Friday, February 6, 2009

Wilderness Canoe Tripping Schedule 2009

Well.....Here's is the Earth Tracks Wilderness Canoe Tripping Schedule for 2009!
All of these trips I will be guiding personally. Earth Tracks has partnered with Northern Edge Algonquin in running these trips and we are excited to further this relationship. For more info please visit thier website or the Earth Tracks site at

Nipissing River Trip: May 2nd - 9th

Waterfalls, Watercolours and Wanderings: June 11th - 16th
Waterfalls, Watercolours and Wanderings: June 25th - 30th
Seeking Solitude: July 2nd - 8th
Morning Tea with Moose/Wilderness Awareness: July 9th - 12th
The Way of the Naturalist: July 16th - 21st
Morning Tea with Moose/Wilderness Awareness: July 23rd - 26th
Wolf Howl: July 31st - August 3rd
Tracking the Wildlife of Algonquin Park: August 27th - 31st
Wolf Howl: September 24th - 27th

Following is a list of Canoe Trips that I am organizing for Northern Edge Algonquin. These trips will be facilitated by very competant and experienced guides other than myself.

Morning Tea with Moose: July 2nd - 5th
Yoga Canoe Trip: July 9th - 12th
Morning Tea with Moose: July 16th - 19th
Yoga Canoe Trip: July 31st - August 3rd
Seeking Solitude: August 6th - 12th
Wolf Howl: August 13 - 16th
Wolf Howl: August 27th - 30th
Wolf Howl (Womens Only): September 4th - 7th
Waterfalls, Watercolours and Wanderings: September 10th - 15th
Yoga Canoe Trip (Womens Only): September 17th - 20th
Heart of Gold: September 24th - 30th

I hope to see you on one of our many Canoe Trips this season. Please give us a call or email if you are interested in any of these trips. 800 953 3343

Winter Time @ The Edge

Things have been moving at ‘winters pace’ around here lately. Yesterday morning the mercury read -35 degrees and everything was laying pretty low waiting for the morning sun to break the deep freeze that has set in the last couple of days. Imagine being one of the many animals that live in the forests here, what would you be doing in these temperatures. It made me think of the Native Algonquin people who are the original habitants of this land. Traditionally this area including Algonquin Park was utilized by small family groups who would break from the larger villages and spread out across this bountiful land to hunt for the winter. Would they be ready for the winter to transition into spring? What kind of shelters would they be living in? What would thier daily routines be like? These people blended with the landscape and were a natural part of the eco-system. The original caretakers of this land. I was thankful for these people who went before us. How can we follow in thier footsteps? How thankful are we for the gifts and comforts that we have in this day and age? How can I be the most effective caretaker of this land? What gifts and visions do I have for the future? Just some of the questions that I asked myself as I walked across the frozen lake towards the Edge. Today is a beautiful day, a new day. May we walk our paths in a sacred manner for the future generations.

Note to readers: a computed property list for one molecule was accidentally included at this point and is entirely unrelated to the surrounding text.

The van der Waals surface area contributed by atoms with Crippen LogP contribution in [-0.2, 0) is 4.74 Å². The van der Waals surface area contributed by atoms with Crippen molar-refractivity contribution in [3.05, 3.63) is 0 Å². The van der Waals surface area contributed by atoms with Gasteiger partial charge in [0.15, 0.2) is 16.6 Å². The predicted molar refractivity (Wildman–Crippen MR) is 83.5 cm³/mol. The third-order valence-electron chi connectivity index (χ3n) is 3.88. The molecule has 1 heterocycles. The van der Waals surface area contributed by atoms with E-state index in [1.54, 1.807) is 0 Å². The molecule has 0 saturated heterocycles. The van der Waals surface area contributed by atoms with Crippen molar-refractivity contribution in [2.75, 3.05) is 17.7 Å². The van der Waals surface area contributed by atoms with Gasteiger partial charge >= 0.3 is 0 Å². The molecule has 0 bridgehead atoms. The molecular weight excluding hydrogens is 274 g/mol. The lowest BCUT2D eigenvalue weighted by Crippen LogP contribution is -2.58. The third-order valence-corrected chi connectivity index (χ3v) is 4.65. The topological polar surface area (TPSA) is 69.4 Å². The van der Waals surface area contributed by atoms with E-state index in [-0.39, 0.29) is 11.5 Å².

Alexis Burnett

Traditional Hide Tanning Class

Earth Tracks partnered with Sticks and Stones Wilderness School to run the Traditional Hide Tanning Workshop in Caledon, Ontario over this cold, wintery weekend in January. We had a great indoor workspace complete with woodstove and shelter from the elements. We taught the ‘dry-scrape’ method of working buckskin and managed to do 5 hides from start to finish. It was amazing to watch participants work through the process with such enthusiasm and

determination. It was no small feat, but we managed to complete each stage and ’smoke’ each hide on the last day of the class. Below are some of the many photos that we took over the course of the program showing each of the stages that we went through. It never ceases to amaze me how you can transform a ‘green’ or ‘wet’ hide into a beautiful piece of buckskin. We are going to offer this class again in the fall time -- October 8-11th 2009. More info and photos from this class can be found on the website.

The Way of the Naturalist Class

Well, I've been back from out west for about a month and a half and things have been moving along steadily. Catching up on a lot of things and getting ready for a new year of programs and canoe trips. Recently I just returned from a couple of weeks in southern Ontario where I ran a couple programs and lead a few nature interpretive/tracking walks for Brock and Mcmaster Universities. Everything turned out to be a great success and I made some new contacts and friends in my travels.

Here’s a few photos from the Way of the Naturalist class sponsered by the Brock outdoors club at the university. Unfortunately we didn’t take too many photos, but we did have a great time studying and learning about the natural world. This class focuses on how to go about studying nature and developing your core naturalist skills. We spent our time learning about Hazards, Mammals, Plants, Trees, Birds and how to journal and identify them in the field. We split our time between class room learning and walking in the forest putting into action the skills and tools that we learned inside. We also had some fun delving into the worlds of tracking and bird language. Two skills that have the ability to greatly enhance our awareness of the world around us. Learning how to track and move like the animals and utilize the knowledge of bird language can greatly increase our ability to move undetected through the forest and begin to experience nature like never before. These skills have the power to open up a whole new world and allow us to begin to unravel the many mysteries of nature.